Bank of Japan Identifies DeFi Pros & Cons, Mentions Uniswap, Yield Farming

Tim Alper
Last updated: | 2 min read

A Bank of Japan (BoJ)-issued review has tackled the topic of decentralized finance (DeFi) – and has concluded that while certain “risks” are entailed with DeFi adoption, there could be some positive aspects to greater DeFi proliferation.

The Bank of Japan headquarters. Source: Adobe/Leonid Andronov

The review was published by the Bank of Japan’s Payment and Settlement Systems Department, which is in charge of payment policy development at the central bank. The review addressed issues such as yield farming, as well as the “emergence of autonomous financial services” and “the search for governance” in the DeFi sector.

The media outlet Internet Watch pointed out that one of the review’s authors, Junichiro Hatogai, translated the Andreas Antonopoulos-penned books Mastering Bitcoin and Mastering Ethereum into Japanese – calling the tomes “the global bibles of the blockchain industry.” The review’s co-author, Masashi Hojo, is in charge of Japan’s joint central bank digital currency (CBDC) project with the EU – named Project Stella.

The review focuses mainly on the issue of governance in the DeFi sector, as well as the greater Web 3.0 ecosystem. It concluded that DeFi adoption could “increase rapidly in Japan” and “create new financial services” that meet the needs of a new generation of users.

Internet Watch pointed out that it was significant that the report’s authors mentioned decentralized exchange (DEX) Uniswap and Compound by name, noting that “even though it is a review report, it is rare that specific [crypto-related] project name appears in BoJ documentation.”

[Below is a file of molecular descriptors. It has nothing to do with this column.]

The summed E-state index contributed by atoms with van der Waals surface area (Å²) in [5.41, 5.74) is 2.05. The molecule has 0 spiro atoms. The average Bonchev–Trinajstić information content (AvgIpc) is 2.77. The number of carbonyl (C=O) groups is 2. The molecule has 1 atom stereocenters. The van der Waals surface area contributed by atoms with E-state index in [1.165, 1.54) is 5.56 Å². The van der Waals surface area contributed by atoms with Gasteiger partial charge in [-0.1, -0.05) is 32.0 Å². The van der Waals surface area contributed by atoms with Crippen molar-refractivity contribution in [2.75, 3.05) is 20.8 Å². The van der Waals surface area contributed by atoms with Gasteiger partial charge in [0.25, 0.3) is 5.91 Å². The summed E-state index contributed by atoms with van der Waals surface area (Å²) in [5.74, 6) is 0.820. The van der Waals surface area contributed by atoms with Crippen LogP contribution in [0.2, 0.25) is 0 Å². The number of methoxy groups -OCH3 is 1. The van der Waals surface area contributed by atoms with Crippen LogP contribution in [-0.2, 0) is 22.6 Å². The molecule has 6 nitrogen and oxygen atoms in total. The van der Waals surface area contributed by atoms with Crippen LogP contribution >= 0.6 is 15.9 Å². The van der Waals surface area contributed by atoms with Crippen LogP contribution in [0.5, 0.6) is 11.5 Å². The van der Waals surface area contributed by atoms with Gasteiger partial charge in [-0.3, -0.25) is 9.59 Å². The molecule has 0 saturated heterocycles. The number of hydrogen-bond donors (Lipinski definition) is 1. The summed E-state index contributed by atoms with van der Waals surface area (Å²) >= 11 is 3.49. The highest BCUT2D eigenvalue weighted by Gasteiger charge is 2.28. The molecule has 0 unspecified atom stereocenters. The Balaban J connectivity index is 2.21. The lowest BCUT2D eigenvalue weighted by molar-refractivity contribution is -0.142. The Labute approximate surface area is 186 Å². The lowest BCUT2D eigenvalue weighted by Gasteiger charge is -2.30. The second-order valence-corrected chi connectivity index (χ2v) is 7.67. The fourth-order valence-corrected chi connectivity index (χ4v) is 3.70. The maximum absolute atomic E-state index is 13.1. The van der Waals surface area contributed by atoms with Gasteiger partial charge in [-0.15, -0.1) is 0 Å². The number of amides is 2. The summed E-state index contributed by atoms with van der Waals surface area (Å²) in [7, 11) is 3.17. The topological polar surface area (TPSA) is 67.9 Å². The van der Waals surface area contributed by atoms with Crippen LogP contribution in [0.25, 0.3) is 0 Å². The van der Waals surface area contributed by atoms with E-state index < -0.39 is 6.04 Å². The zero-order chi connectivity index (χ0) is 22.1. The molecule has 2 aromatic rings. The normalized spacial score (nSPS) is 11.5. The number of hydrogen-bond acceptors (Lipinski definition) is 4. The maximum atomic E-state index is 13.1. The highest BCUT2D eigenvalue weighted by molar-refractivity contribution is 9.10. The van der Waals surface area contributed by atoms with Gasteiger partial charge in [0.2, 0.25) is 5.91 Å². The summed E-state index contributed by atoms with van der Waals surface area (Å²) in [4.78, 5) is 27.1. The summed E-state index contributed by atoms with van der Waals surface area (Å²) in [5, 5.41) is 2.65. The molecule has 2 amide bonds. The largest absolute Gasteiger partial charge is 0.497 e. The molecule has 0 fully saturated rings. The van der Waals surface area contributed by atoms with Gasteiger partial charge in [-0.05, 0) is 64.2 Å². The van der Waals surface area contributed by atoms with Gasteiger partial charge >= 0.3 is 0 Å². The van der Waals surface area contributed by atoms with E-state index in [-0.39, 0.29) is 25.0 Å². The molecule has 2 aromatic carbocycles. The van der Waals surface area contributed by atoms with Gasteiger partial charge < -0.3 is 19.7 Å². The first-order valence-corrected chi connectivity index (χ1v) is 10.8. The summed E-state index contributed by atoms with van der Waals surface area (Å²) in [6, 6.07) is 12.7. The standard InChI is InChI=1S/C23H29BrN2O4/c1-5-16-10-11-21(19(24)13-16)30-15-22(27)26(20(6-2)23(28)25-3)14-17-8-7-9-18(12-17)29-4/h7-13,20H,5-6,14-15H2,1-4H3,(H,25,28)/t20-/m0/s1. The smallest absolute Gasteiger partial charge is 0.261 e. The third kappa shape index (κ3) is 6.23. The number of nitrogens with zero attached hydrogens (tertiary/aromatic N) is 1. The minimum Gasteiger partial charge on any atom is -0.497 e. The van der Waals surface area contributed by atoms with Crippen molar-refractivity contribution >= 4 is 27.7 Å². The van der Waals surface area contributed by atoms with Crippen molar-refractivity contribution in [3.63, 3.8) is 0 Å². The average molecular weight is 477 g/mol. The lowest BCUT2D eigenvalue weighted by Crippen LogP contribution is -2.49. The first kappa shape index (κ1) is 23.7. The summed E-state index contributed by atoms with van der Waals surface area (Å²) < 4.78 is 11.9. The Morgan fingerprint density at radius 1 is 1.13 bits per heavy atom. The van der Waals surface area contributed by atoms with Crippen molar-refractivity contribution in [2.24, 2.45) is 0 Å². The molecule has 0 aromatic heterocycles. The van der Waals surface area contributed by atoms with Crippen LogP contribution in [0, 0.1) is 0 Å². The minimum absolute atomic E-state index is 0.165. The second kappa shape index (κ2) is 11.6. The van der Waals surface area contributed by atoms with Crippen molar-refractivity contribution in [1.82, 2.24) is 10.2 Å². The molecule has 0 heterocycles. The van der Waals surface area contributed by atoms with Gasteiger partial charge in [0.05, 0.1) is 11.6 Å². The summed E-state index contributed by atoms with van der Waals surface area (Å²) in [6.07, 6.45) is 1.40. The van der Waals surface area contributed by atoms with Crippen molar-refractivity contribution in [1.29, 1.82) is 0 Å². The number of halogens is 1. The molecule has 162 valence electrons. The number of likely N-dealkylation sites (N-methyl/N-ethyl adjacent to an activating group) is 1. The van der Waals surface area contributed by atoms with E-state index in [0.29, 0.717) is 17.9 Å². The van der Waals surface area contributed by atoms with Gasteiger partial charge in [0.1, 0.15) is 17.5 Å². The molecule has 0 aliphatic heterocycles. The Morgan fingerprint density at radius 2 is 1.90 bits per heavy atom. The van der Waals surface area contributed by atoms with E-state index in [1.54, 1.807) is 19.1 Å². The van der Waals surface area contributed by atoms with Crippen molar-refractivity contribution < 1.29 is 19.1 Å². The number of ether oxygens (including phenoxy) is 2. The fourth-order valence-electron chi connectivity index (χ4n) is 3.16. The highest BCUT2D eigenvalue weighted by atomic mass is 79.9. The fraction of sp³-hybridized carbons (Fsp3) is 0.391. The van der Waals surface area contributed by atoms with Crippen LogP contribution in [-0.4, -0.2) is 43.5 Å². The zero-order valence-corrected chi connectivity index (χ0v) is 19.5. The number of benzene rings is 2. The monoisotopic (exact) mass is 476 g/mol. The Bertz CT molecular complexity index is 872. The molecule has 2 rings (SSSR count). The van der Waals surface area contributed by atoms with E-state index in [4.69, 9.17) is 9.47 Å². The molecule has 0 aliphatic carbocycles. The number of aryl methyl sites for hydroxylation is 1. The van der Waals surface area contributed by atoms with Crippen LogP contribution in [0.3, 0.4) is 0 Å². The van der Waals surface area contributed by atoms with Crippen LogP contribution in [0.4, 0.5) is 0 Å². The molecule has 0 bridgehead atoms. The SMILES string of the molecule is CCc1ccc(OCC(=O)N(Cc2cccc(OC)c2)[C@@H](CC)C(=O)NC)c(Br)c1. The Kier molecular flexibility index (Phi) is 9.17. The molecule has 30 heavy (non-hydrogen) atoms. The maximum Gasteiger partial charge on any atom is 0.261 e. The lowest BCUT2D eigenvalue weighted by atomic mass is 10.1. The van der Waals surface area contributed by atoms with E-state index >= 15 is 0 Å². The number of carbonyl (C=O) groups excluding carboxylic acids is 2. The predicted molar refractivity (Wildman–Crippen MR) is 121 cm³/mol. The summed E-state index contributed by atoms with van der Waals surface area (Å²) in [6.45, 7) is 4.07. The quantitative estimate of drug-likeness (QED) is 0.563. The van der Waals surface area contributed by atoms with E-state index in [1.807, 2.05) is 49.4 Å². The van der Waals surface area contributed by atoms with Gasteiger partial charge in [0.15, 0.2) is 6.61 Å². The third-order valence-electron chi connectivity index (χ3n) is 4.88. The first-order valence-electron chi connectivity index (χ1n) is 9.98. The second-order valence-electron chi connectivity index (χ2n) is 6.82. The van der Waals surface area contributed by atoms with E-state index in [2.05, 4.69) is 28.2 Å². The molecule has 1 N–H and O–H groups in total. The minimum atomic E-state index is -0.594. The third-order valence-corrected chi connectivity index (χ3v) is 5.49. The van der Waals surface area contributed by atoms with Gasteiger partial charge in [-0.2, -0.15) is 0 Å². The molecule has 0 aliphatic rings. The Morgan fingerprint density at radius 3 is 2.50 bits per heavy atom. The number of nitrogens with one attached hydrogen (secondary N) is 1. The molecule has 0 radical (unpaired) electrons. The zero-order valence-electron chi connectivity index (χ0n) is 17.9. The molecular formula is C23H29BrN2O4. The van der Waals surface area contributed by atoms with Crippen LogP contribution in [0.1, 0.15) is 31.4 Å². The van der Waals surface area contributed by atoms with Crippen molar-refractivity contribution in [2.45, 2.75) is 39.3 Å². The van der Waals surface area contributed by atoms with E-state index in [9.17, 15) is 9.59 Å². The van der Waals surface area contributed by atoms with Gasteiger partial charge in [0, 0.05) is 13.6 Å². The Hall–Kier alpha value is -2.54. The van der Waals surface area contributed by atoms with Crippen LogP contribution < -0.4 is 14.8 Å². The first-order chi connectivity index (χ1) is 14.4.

The report identified the following potential benefits of DeFi:

  • Increased competition in the financial sector
  • The creation of new financial services
  • Improved accessibility to financial products and services

But the report also pointed out some potential risks, namely:

  • A lack of regulation, which could be problematic in the case of leveraged agreements
  • Smart contract failure incidents – particularity pertaining to smart contract interaction-related problems, which the report’s authors said they had seen many instances of
  • User protection-related complications – due to the lack of centralized auditing bodies

The report also covered the issue of DeFi sector regulatory policy, making note of the fact that it would be extremely difficult to ensure the effectiveness of central bank-, financial regulator- and government-imposed regulations due to the nature of the DeFi industry.

The authors also pointed out that the tamper-proof nature of blockchain networks could work against DeFi in the world of finance – as in extreme cases, a smart contract could trigger a series of “meaningless” automatic program executions that human users would be powerless to stop.
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